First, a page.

Image by Miika Silfverberg via Flickr

4 Types of Music your Child Needs

Music for babies begins when you first coo to them, or when you are rocking them to sleep whilst humming, or singing a quiet, gentle lullaby. Babies have even heard your music in utereo, including the ‘music’ of your beating heart!

 

Parents often sing little songs or rhymes to them whilst changing their nappy or bathing them – reciting ‘This little piggy went to market’ or entertaining a young child with ‘Round and round the garden’, on their hand. Music is such a great connecting mechanism between the parent and child. Music provides comfort, familiarity, physical closeness, anticipation and often laughter.

 

There are four components to music: singing, listening, dancing and playing.

Here’s how you can help your child to learn….

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Motivation, and the Power of Words

Motivation, and the Power of Words

There was once a group of tiny frogs, who arranged a competition. The goal was to reach the top of a very tall water tower. A big crowd gathered around to see the race, and to cheer on the contestants. The race began…

Honestly, no-one in the crowd really believed that the tiny frogs would reach the top of the tower. You could hear statements such as: “Oh it’s way too difficult. They will never make it to the top.” And “Not a chance that they will succeed. The tower is too high”.

Some tiny frogs began collapsing off the wall, one by one.

A few others had a fresh burst of energy and were climbing higher and higher… The crowd continued to yell: “It’s too difficulty! No-one will make it!” Gradually more tiny frogs got tired of the effort and gave up.

But there was one who wouldn’t give up and continued higher and higher until finally he reached the top.

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TheYears-Elliot-Bennett

The Years Fly By, but the Days Last Forever!

You often hear grandparents, or parents of older children say: ‘I can’t believe my daughter turns 32 in September’ or, ‘I can’t believe he’s going to be a teenager next week’; and it’s usually followed up with: ‘It’s all gone so fast, it seems like only yesterday they were starting school.’

These parents have noticed how quickly the time passes.

Yet when you’re a parent to an active 6 year old, or a 2 year old who has spent the day having tantrums, the time (till bed-time) seems to pass so s-l-o-w-l-y!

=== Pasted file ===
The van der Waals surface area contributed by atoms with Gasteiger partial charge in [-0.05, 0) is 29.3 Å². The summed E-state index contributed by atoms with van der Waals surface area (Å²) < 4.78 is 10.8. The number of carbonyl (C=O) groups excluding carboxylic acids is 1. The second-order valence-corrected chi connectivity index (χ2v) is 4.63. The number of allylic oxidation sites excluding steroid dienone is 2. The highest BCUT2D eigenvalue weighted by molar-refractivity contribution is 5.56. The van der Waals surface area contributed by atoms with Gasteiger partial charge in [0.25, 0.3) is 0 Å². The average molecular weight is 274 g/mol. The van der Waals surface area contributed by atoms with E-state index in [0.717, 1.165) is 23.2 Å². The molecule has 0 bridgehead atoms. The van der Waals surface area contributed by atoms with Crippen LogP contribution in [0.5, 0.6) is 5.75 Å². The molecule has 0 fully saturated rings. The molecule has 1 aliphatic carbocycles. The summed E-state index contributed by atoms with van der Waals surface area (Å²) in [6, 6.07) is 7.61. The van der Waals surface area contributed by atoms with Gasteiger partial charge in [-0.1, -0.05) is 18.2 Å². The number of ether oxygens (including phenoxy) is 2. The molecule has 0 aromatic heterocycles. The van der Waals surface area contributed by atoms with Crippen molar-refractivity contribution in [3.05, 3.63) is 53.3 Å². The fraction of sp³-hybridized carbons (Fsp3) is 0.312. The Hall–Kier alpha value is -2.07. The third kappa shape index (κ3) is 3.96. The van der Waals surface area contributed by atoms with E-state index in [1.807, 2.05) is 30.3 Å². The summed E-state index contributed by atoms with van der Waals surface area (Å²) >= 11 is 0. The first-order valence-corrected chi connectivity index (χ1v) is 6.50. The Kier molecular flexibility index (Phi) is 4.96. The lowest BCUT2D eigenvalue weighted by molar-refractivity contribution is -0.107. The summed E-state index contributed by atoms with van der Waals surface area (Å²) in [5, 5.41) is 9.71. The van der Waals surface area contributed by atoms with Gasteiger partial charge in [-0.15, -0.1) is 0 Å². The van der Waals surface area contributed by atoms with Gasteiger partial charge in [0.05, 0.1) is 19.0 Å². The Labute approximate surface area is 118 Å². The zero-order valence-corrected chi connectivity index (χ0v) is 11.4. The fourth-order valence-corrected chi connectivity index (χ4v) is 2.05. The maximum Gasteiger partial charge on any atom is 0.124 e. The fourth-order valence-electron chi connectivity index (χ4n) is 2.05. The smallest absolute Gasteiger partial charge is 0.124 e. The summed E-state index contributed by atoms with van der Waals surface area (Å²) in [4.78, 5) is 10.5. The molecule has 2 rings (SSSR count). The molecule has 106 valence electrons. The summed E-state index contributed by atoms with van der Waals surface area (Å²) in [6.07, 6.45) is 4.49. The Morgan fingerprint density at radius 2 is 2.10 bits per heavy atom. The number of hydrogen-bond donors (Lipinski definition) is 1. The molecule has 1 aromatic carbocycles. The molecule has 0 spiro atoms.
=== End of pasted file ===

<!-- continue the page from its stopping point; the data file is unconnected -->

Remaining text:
There’s a lot of fun to be had with babies and young children – hugging and smiling, reading books, playing with playdough, building towers, and ‘magic’ things like blowing bubbles or lying on the grass watching the clouds pass by. When this is happening, it’s such a beautiful feeling, and we are strengthening the bonds with our child/ren.

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Serious Child

Parents… Please don’t Punish Your Children

Recently I’ve been presenting some ‘123 Magic and Emotion Coaching courses’. This is a 3 session course which provides parents with simple and effective ways of managing their child’s (aged 2 – 12 yrs) challenging behaviours – things like nagging, yelling, throwing toys etc. We know these are often ‘normal’ responses which children do when they don’t get their way; when things go wrong; or when they are tired or hungry. The sessions give parents the best tools to get positive results without the need for them to bribe, justify or yell, and importantly it’s done in a manner which respects the child’s ‘right’ to assert what they are experiencing. It is our job as parents to ‘Calmy and Consistently’ (The Parenting Cafes’ motto) assist our children to learn what is acceptible behaviour and what is not.

One thing which always comes up for discussion in the course is ‘punishment’. The dictionary definition of the word ‘punish’ is to: “Cause to suffer for an offence.” Have our children committed an ‘offence’? Do we want our children to ‘suffer’ for this?

Surely what we want, is that they ultimately learn what is acceptable or not.

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8 ways to enjoy messy play at home

8 Ways to Enjoy Messy Play at Home

How many of you breath a sigh of relief, when the Playgroup or Kindergarten your child attends does Messy Play – I mean it gets you off the hook right? No paint at home, no playdough on the carpet, no glue stuck to the table – phew!

Have you ever asked yourself, why the Playgroup teacher/ co-ordinator seems to be so keen on providing messy play for the children?

Educators know that children learn through all their senses, of touch, taste, smell, sound, and sight. We aim to provide activities which stimulate the senses – know as Sensory Play. Messy play is one type of sensory play.

It is particularly important for young children’s development, as it allows them to explore a variety of mediums; to develop their tactile skills; and in some cases also their fine motor muscles. It also allows an opportunity for language development (words such as rough, smooth, crunchy, cold, slimy etc) and for the child to expand their thinking skills.

Sensory activities facilitate exploration, and encourage children to learn while they play, create, investigate and explore the materials provided.

Here are some easy Messy Play activities to do at home to assist your child to grow and learn even more: Read more

Toilet Training by grassrootsgroundswell

What do I need to know about toilet training my toddler?